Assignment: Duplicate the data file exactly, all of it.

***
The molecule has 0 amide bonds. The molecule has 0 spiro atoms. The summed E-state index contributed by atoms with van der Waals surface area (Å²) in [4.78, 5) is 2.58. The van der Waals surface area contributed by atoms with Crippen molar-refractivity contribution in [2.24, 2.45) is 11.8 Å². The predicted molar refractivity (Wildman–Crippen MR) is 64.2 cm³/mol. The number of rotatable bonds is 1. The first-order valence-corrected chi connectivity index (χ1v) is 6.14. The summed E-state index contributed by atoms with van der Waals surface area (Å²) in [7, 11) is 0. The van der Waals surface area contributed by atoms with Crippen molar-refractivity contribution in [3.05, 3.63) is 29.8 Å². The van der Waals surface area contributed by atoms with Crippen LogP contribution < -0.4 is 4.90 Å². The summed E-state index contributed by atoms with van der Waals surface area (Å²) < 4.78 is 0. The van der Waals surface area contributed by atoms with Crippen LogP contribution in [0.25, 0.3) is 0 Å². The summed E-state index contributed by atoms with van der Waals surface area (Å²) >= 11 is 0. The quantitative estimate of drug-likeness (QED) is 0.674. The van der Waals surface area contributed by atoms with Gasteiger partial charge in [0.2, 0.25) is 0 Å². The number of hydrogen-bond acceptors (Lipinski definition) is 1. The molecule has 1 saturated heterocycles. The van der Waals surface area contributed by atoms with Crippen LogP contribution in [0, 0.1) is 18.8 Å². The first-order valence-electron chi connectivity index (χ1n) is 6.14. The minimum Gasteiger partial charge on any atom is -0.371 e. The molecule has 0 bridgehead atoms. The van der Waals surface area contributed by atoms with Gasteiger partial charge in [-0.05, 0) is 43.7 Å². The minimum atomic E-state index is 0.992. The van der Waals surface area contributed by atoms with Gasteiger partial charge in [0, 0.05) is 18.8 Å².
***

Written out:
The molecule has 0 amide bonds. The molecule has 0 spiro atoms. The summed E-state index contributed by atoms with van der Waals surface area (Å²) in [4.78, 5) is 2.58. The van der Waals surface area contributed by atoms with Crippen molar-refractivity contribution in [2.24, 2.45) is 11.8 Å². The predicted molar refractivity (Wildman–Crippen MR) is 64.2 cm³/mol. The number of rotatable bonds is 1. The first-order valence-corrected chi connectivity index (χ1v) is 6.14. The summed E-state index contributed by atoms with van der Waals surface area (Å²) in [7, 11) is 0. The van der Waals surface area contributed by atoms with Crippen molar-refractivity contribution in [3.05, 3.63) is 29.8 Å². The van der Waals surface area contributed by atoms with Crippen LogP contribution < -0.4 is 4.90 Å². The summed E-state index contributed by atoms with van der Waals surface area (Å²) < 4.78 is 0. The van der Waals surface area contributed by atoms with Crippen LogP contribution in [0.25, 0.3) is 0 Å². The summed E-state index contributed by atoms with van der Waals surface area (Å²) >= 11 is 0. The quantitative estimate of drug-likeness (QED) is 0.674. The van der Waals surface area contributed by atoms with Gasteiger partial charge in [0.2, 0.25) is 0 Å². The number of hydrogen-bond acceptors (Lipinski definition) is 1. The molecule has 1 saturated heterocycles. The van der Waals surface area contributed by atoms with Crippen LogP contribution in [0, 0.1) is 18.8 Å². The first-order valence-electron chi connectivity index (χ1n) is 6.14. The minimum Gasteiger partial charge on any atom is -0.371 e. The molecule has 0 bridgehead atoms. The van der Waals surface area contributed by atoms with Gasteiger partial charge in [-0.05, 0) is 43.7 Å². The minimum atomic E-state index is 0.992. The van der Waals surface area contributed by atoms with Gasteiger partial charge in [0, 0.05) is 18.8 Å².